Thin-wall canisters cannot be inspected for cracks and the fuel rods 
inside are not retrievable for inspection or monitoring without 
destroying the canister. NRC does not require continuous monitoring of 
the storage canisters for pressure changes or radiation leaks. The fuel 
rods inside the canisters could go critical, or result in an 
uncontrolled nuclear chain reaction, if water enters the canisters 
through cracks, admits both Holtec and the NRC. None of us are safe if 
any canister goes critical.

Yet a site-specific storage application like Holtec’s should have 
addressed NRC license requirements for leak testing and monitoring, as 
well as the quantity and type of material that will be stored at the 
site, such as low burnup nuclear fuel and high burnup fuel.

With so many deficiencies in the draft EIS, a reasonable alternative is 
to leave this dangerous radioactive nuclear waste at the nuclear plants 
that produced it in dry cask storage rather than multiply the risk by 
transporting thousands of containers that could be damaged across many 
thousands of miles and decades to southeastern New Mexico, then again to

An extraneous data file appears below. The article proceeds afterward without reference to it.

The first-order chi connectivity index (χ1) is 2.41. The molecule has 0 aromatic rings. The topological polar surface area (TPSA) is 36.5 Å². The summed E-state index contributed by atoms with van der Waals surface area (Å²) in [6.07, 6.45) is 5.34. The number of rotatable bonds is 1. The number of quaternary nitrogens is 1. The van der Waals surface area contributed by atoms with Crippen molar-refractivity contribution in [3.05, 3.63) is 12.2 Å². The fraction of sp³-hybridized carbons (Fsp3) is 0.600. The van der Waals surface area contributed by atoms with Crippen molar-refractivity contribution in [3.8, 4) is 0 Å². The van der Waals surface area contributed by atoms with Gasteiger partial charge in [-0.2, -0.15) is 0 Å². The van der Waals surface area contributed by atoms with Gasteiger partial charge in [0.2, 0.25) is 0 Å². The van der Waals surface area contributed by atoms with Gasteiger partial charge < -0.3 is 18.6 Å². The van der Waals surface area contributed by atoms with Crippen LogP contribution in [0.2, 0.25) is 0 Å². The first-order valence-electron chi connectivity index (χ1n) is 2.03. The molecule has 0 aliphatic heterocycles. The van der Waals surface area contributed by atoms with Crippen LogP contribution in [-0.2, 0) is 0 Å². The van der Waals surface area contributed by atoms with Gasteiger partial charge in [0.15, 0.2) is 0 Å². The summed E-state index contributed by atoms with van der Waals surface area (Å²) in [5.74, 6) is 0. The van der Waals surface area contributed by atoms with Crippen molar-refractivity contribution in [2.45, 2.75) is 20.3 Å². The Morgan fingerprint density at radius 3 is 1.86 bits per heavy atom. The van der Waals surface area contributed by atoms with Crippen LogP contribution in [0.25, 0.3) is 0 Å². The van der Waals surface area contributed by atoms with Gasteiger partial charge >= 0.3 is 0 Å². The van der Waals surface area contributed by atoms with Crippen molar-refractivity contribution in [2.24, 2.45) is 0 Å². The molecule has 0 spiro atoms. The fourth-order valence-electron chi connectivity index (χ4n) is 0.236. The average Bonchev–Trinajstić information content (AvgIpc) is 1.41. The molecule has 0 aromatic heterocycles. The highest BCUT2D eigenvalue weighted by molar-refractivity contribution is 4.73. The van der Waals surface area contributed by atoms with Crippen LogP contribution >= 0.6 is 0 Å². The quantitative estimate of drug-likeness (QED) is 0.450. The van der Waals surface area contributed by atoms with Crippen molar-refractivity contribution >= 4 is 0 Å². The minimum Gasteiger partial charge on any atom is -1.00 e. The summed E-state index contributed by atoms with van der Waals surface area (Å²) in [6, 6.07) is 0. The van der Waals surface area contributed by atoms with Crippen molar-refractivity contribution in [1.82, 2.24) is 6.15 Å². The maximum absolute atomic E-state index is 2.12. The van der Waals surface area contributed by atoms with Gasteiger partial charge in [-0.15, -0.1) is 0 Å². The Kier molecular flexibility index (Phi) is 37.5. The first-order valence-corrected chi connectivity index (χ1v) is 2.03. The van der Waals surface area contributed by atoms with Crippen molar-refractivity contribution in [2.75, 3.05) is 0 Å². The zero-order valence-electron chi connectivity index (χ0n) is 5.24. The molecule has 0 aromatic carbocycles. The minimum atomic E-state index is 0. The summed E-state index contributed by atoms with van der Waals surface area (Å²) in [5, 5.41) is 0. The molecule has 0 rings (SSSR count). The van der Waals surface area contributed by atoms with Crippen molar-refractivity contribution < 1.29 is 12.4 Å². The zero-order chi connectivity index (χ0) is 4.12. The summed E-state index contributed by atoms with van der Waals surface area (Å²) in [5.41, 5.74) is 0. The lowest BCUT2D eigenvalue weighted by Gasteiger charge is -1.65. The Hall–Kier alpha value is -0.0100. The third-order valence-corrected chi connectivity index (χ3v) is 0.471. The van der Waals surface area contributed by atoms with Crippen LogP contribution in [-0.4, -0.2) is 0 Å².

a permanent repository.

Interim storage of spent nuclear fuel at existing nuclear plant sites is 
already happening – there are 65 sites with operating reactors in the 
United States and dry cask storage is licensed at 35 of these sites in 
24 states. But since the thin-wall canisters storing the fuel rods are 
at risk for major radioactive releases, they should be replaced with 
thick-walled containers that can be monitored and maintained. The 
storage containers should be stored away from coastal waters and flood 
plains in hardened buildings.

Attempting to remove this stabilized nuclear waste from where it is 
securely stored across hundreds or thousands of miles through our 
homelands and backyards to a private storage facility also raises some 
thorny liability issues, since the United States will then be relieved 
of overseeing the spent nuclear fuel in perpetuity. The states and 
nuclear plants that want to send us their long-lived radioactive waste 
will also be off the hook, leaving New Mexico holding a dangerously 
toxic bag without any resources to address the gradual deterioration of 
man-made materials or worse, a catastrophic event. It’s a win/win, 
however, for Holtec International and the Eddy-Lea Energy Alliance.

Environmental justice footnote: When removal of uranium mine waste on 
the Navajo Nation was being discussed a few years ago, communities got 
this response from EPA: Digging up the waste and transporting it to a 
licensed repository in different states outside the Navajo Nation – 
which has always been the Nation’s preferred alternative – is the most 
expensive option. “Off-site disposal, because of the amount of waste in 
and around these areas, means possibly multiple years of hundreds and 
hundreds and hundreds of trucks going in and out of the community and 
driving for miles.”